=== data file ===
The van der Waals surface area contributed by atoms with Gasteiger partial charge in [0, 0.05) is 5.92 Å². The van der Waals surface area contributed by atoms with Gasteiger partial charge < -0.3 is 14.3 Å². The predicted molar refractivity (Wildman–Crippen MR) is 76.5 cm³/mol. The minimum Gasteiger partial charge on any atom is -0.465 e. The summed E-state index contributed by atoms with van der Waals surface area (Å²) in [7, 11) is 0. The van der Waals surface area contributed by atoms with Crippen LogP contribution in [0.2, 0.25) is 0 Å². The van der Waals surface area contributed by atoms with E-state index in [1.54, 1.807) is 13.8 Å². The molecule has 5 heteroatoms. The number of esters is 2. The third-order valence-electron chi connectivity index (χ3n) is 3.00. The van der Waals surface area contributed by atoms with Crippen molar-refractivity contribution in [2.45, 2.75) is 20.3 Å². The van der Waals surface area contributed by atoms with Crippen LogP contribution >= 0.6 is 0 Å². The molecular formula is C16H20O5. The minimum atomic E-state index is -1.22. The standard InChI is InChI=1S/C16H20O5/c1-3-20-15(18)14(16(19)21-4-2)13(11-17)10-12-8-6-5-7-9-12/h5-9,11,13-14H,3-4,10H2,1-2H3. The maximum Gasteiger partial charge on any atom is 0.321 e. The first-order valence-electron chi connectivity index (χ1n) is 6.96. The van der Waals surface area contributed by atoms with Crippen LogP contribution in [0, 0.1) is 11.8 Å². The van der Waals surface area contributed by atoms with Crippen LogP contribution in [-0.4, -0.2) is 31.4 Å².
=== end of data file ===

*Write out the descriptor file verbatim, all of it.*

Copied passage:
The van der Waals surface area contributed by atoms with Gasteiger partial charge in [0, 0.05) is 5.92 Å². The van der Waals surface area contributed by atoms with Gasteiger partial charge < -0.3 is 14.3 Å². The predicted molar refractivity (Wildman–Crippen MR) is 76.5 cm³/mol. The minimum Gasteiger partial charge on any atom is -0.465 e. The summed E-state index contributed by atoms with van der Waals surface area (Å²) in [7, 11) is 0. The van der Waals surface area contributed by atoms with Crippen LogP contribution in [0.2, 0.25) is 0 Å². The van der Waals surface area contributed by atoms with E-state index in [1.54, 1.807) is 13.8 Å². The molecule has 5 heteroatoms. The number of esters is 2. The third-order valence-electron chi connectivity index (χ3n) is 3.00. The van der Waals surface area contributed by atoms with Crippen molar-refractivity contribution in [2.45, 2.75) is 20.3 Å². The van der Waals surface area contributed by atoms with Crippen LogP contribution >= 0.6 is 0 Å². The molecular formula is C16H20O5. The minimum atomic E-state index is -1.22. The standard InChI is InChI=1S/C16H20O5/c1-3-20-15(18)14(16(19)21-4-2)13(11-17)10-12-8-6-5-7-9-12/h5-9,11,13-14H,3-4,10H2,1-2H3. The maximum Gasteiger partial charge on any atom is 0.321 e. The first-order valence-electron chi connectivity index (χ1n) is 6.96. The van der Waals surface area contributed by atoms with Crippen LogP contribution in [0, 0.1) is 11.8 Å². The van der Waals surface area contributed by atoms with Crippen LogP contribution in [-0.4, -0.2) is 31.4 Å².